The Governing Board of the Contra Costa Community College District faced a unanimous vote of no-confidence this week from the DVC Academic and Classified Senates, but pressed ahead nonetheless to begin negotiations with the remaining nominee for district chancellor.
The Senates’ vote passed without opposition during a joint session held Sept. 22. The next morning, the 4CD Governing Board announced in a press release that it was beginning contract negotiations with chancellor nominee Dr. Bryan Reece.
The joint resolution from the Academic and Classified governing bodies was spurred by recent decisions by three Governing Board trustees to reject contract renewals for Dio Shipp, associate vice chancellor of human resources; Jonah Nicholas, chief financial officer, and Interim Chancellor Eugene Huff.
“The Academic and Classified Senates of Diablo Valley College denounce the politicized and destructive behaviors of Trustees Gregory Enholm, Victoria Gordon, and John Marquez,” said the joint resolution of no-confidence.
The resolution cited numerous sustained investigation findings of Governing Board policy violations.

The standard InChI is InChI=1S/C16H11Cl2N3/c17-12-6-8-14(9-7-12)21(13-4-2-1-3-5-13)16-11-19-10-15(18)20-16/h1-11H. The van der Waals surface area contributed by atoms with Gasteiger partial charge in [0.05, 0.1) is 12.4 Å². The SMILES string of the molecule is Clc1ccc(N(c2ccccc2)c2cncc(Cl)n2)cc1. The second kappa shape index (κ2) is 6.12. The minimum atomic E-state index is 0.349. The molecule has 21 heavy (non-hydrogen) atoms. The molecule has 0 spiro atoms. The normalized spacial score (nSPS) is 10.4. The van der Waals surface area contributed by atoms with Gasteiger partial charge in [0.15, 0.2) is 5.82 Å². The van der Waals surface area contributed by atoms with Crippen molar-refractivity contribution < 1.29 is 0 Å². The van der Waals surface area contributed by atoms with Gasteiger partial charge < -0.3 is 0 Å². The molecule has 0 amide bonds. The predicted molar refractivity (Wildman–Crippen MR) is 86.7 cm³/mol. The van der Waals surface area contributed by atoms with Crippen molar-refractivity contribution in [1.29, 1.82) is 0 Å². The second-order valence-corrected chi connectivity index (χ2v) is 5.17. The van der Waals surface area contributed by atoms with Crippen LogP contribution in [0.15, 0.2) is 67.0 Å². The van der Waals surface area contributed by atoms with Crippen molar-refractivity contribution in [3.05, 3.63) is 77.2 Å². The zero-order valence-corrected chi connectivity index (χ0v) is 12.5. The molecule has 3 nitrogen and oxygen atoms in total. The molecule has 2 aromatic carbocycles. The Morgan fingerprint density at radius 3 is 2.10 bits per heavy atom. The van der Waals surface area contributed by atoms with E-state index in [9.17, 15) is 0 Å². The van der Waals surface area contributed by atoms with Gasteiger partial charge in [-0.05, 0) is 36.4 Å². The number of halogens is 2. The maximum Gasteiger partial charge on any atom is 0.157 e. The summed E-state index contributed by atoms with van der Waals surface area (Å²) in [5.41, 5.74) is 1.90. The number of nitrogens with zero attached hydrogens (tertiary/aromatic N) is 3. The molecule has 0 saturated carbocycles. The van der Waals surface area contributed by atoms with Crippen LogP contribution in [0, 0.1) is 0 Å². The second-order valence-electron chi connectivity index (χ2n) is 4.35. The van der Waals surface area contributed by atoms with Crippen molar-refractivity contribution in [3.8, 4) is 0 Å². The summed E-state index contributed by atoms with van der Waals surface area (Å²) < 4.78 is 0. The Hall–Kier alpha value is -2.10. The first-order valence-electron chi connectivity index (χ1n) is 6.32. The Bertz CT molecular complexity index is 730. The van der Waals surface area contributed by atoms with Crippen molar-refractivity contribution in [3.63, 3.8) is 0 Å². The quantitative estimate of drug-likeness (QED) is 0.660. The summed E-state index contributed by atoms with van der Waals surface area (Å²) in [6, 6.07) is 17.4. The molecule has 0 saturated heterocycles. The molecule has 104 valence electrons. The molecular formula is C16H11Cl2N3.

Enholm, Gordon and Marquez “have each violated one or more of the following Board Policies: 1010, 1020, 1022, and/or 2057,” the resolution noted.
The Academic and Classified Senates expect to receive district-wide support for the no-confidence resolution. Classified Senate President Marisa Greenberg said that the district teachers’ union United Faculty and the American Federation of State, County and Municipal Employees Local 1 will likely voice their support within the following week.
In the meantime, the groups aim to inform more faculty and employees in the district about the Governing Board’s recent violations.
“As much as people are paying attention, there’s still a large amount of our fellow employees who don’t have any idea what’s going on” with the Governing Board and its trustees, said Greenburg during the joint session.
In addition, some feel the recent investigations into Governing Board trustees, contract non-renewals, chancellorship negotiations and the resulting no-confidence vote, may be overshadowed by approaching accreditation reviews for the district.
“I do feel this is perhaps the worst possible time for this to be happening,” said Becky Opsata, dean of Institutional Effectiveness and Accreditation, in an interview with The Inquirer.
4CD colleges could possibly be sanctioned by the Accrediting Commission for Community and Junior Colleges due to recent Governing Board performance. If sanctioned, the affected colleges would again need to be reviewed by the ACCJ within two years.
The accreditation review is scheduled for early October. Two of the trustees, Enhom and Gordon, will face reelection before the voters in November.